How Safe is Riding a Bike?

If all you hear about is injuries, it's easy to assume that an activity is dangerous.

Many people, especially non-cyclists, believe that cycling is a dangerous activity.

How dangerous is riding a bike, really?

Cycling is among the safest activities you can take part in.

The charts on this page show where cycling compares to other common activites. As a cause of accidental death, cycling is safer than swimming or walking and much safer than driving a car.

If you really want to do something to increase your life expectancy, stop smoking and go ride your bike. You'll greatly decrease your chances of dying of cancer and heart disease.

Let's put things into perspective. Check out the following links:

Does this mean that you shouldn't worry about getting into a bike crash?

Inexperienced cyclists have the most crashes. Improving your traffic riding skills will make your cycling experience many times safer than the statistics shown in these charts.

Skilled cyclists know how to prevent themselves from getting into situations that cause crashes, learn techniques to avoid crashes in situations they can't prevent, and take appropriate measures to protect against injury in crashes they can't avoid.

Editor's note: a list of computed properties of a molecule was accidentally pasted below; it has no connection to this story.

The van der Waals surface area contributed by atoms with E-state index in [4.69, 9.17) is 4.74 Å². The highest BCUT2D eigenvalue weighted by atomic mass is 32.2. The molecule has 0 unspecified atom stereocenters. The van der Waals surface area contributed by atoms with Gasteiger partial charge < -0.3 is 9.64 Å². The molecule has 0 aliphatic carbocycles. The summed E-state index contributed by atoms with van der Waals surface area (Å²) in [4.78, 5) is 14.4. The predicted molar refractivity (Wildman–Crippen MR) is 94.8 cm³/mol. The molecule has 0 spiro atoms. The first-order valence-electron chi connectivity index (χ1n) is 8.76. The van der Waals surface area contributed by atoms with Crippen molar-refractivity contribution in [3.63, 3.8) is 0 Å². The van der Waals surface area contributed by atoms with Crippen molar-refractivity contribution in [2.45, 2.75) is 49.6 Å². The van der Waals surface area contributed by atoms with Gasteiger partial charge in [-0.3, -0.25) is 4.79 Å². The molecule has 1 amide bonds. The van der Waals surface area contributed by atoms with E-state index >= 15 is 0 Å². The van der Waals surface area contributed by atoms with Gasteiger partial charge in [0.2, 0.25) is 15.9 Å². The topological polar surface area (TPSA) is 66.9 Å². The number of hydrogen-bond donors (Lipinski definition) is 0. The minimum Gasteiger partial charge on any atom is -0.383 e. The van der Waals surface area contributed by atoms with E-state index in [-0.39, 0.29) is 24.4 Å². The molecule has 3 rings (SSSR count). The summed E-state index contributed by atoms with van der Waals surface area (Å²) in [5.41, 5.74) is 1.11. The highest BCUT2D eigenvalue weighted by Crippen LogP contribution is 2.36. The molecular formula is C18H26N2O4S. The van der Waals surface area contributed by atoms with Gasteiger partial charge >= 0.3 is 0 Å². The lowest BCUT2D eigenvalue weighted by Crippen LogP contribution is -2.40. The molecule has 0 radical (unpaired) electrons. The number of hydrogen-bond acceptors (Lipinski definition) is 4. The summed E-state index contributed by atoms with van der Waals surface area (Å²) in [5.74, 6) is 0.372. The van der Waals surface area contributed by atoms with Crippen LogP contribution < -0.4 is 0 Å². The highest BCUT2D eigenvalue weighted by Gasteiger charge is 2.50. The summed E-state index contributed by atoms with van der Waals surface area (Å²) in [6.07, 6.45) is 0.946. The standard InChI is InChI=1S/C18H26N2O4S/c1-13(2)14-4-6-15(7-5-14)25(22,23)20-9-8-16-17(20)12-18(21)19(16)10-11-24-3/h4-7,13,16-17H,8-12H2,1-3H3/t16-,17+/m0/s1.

To learn more and improve your skill, read books such as Effective Cycling or join a cycling club so you can ride with more experienced cyclists. The most effective way to become a better cyclist is to take a traffic skills course such as CAN-BIKE (in Canada) or Effective Cycling (in the USA).

Leading causes of death in Canada

According to Health Canada, cardiovascular disease and cancer account for two-thirds of deaths in Canada. Accident, poisoning and violence combined make up six percent of deaths.


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